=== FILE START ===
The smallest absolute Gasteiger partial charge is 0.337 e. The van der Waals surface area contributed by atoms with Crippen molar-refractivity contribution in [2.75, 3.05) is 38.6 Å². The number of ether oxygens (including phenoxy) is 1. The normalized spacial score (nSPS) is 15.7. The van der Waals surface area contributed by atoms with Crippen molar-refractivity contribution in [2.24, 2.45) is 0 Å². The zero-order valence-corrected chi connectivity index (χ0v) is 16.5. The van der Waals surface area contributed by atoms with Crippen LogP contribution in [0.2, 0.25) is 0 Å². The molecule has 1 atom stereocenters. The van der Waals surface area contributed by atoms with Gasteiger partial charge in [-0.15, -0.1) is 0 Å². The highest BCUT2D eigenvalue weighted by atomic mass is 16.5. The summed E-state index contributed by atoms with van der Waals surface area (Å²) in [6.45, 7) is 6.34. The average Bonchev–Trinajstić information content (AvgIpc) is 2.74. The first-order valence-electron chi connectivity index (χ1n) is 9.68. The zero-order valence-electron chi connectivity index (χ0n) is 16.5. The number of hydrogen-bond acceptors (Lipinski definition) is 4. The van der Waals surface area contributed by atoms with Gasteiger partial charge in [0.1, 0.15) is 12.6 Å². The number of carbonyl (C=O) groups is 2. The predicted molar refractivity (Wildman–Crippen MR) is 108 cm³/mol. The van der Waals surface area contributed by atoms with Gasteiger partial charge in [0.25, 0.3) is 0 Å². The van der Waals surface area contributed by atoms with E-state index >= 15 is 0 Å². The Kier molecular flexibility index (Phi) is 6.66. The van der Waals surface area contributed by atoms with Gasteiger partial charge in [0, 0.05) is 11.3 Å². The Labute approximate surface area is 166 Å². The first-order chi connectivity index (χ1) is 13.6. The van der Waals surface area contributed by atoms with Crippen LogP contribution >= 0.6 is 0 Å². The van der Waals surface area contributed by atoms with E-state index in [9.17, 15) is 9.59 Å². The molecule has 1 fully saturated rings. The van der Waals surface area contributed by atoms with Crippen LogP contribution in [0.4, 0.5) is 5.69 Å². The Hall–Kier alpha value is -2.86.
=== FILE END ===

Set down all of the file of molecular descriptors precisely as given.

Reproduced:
The smallest absolute Gasteiger partial charge is 0.337 e. The van der Waals surface area contributed by atoms with Crippen molar-refractivity contribution in [2.75, 3.05) is 38.6 Å². The number of ether oxygens (including phenoxy) is 1. The normalized spacial score (nSPS) is 15.7. The van der Waals surface area contributed by atoms with Crippen molar-refractivity contribution in [2.24, 2.45) is 0 Å². The zero-order valence-corrected chi connectivity index (χ0v) is 16.5. The van der Waals surface area contributed by atoms with Crippen LogP contribution in [0.2, 0.25) is 0 Å². The molecule has 1 atom stereocenters. The van der Waals surface area contributed by atoms with Gasteiger partial charge in [-0.15, -0.1) is 0 Å². The highest BCUT2D eigenvalue weighted by atomic mass is 16.5. The summed E-state index contributed by atoms with van der Waals surface area (Å²) in [6.45, 7) is 6.34. The average Bonchev–Trinajstić information content (AvgIpc) is 2.74. The first-order valence-electron chi connectivity index (χ1n) is 9.68. The zero-order valence-electron chi connectivity index (χ0n) is 16.5. The number of hydrogen-bond acceptors (Lipinski definition) is 4. The van der Waals surface area contributed by atoms with Gasteiger partial charge in [0.1, 0.15) is 12.6 Å². The number of carbonyl (C=O) groups is 2. The predicted molar refractivity (Wildman–Crippen MR) is 108 cm³/mol. The van der Waals surface area contributed by atoms with Gasteiger partial charge in [0.25, 0.3) is 0 Å². The van der Waals surface area contributed by atoms with E-state index >= 15 is 0 Å². The Kier molecular flexibility index (Phi) is 6.66. The van der Waals surface area contributed by atoms with Gasteiger partial charge in [0, 0.05) is 11.3 Å². The Labute approximate surface area is 166 Å². The first-order chi connectivity index (χ1) is 13.6. The van der Waals surface area contributed by atoms with Crippen LogP contribution >= 0.6 is 0 Å². The van der Waals surface area contributed by atoms with E-state index in [9.17, 15) is 9.59 Å². The molecule has 1 fully saturated rings. The van der Waals surface area contributed by atoms with Crippen LogP contribution in [0.4, 0.5) is 5.69 Å². The Hall–Kier alpha value is -2.86.